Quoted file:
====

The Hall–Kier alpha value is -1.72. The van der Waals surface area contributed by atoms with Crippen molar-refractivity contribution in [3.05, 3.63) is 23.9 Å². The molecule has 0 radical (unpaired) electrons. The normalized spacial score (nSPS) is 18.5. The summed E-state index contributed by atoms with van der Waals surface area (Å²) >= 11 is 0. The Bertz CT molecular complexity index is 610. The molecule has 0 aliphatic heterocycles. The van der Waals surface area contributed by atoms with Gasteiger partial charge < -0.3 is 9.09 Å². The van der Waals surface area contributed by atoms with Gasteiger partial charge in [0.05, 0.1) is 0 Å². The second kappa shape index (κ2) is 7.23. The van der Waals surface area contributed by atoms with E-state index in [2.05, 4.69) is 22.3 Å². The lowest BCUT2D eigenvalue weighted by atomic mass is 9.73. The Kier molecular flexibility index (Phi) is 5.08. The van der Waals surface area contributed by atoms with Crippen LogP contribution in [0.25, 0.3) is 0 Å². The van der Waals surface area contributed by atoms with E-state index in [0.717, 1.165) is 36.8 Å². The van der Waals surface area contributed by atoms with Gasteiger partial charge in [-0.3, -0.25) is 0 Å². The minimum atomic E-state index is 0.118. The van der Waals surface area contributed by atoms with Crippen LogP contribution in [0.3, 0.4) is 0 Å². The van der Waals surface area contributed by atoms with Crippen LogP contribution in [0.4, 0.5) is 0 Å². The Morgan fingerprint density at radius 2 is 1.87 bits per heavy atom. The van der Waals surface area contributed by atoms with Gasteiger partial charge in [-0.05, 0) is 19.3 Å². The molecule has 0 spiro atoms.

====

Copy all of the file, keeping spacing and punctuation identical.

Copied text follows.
The Hall–Kier alpha value is -1.72. The van der Waals surface area contributed by atoms with Crippen molar-refractivity contribution in [3.05, 3.63) is 23.9 Å². The molecule has 0 radical (unpaired) electrons. The normalized spacial score (nSPS) is 18.5. The summed E-state index contributed by atoms with van der Waals surface area (Å²) >= 11 is 0. The Bertz CT molecular complexity index is 610. The molecule has 0 aliphatic heterocycles. The van der Waals surface area contributed by atoms with Gasteiger partial charge < -0.3 is 9.09 Å². The van der Waals surface area contributed by atoms with Gasteiger partial charge in [0.05, 0.1) is 0 Å². The second kappa shape index (κ2) is 7.23. The van der Waals surface area contributed by atoms with E-state index in [2.05, 4.69) is 22.3 Å². The lowest BCUT2D eigenvalue weighted by atomic mass is 9.73. The Kier molecular flexibility index (Phi) is 5.08. The van der Waals surface area contributed by atoms with Crippen LogP contribution in [0.25, 0.3) is 0 Å². The van der Waals surface area contributed by atoms with E-state index in [0.717, 1.165) is 36.8 Å². The van der Waals surface area contributed by atoms with Gasteiger partial charge in [-0.3, -0.25) is 0 Å². The minimum atomic E-state index is 0.118. The van der Waals surface area contributed by atoms with Crippen LogP contribution in [0.3, 0.4) is 0 Å². The van der Waals surface area contributed by atoms with Crippen LogP contribution in [0.4, 0.5) is 0 Å². The Morgan fingerprint density at radius 2 is 1.87 bits per heavy atom. The van der Waals surface area contributed by atoms with Gasteiger partial charge in [-0.05, 0) is 19.3 Å². The molecule has 0 spiro atoms.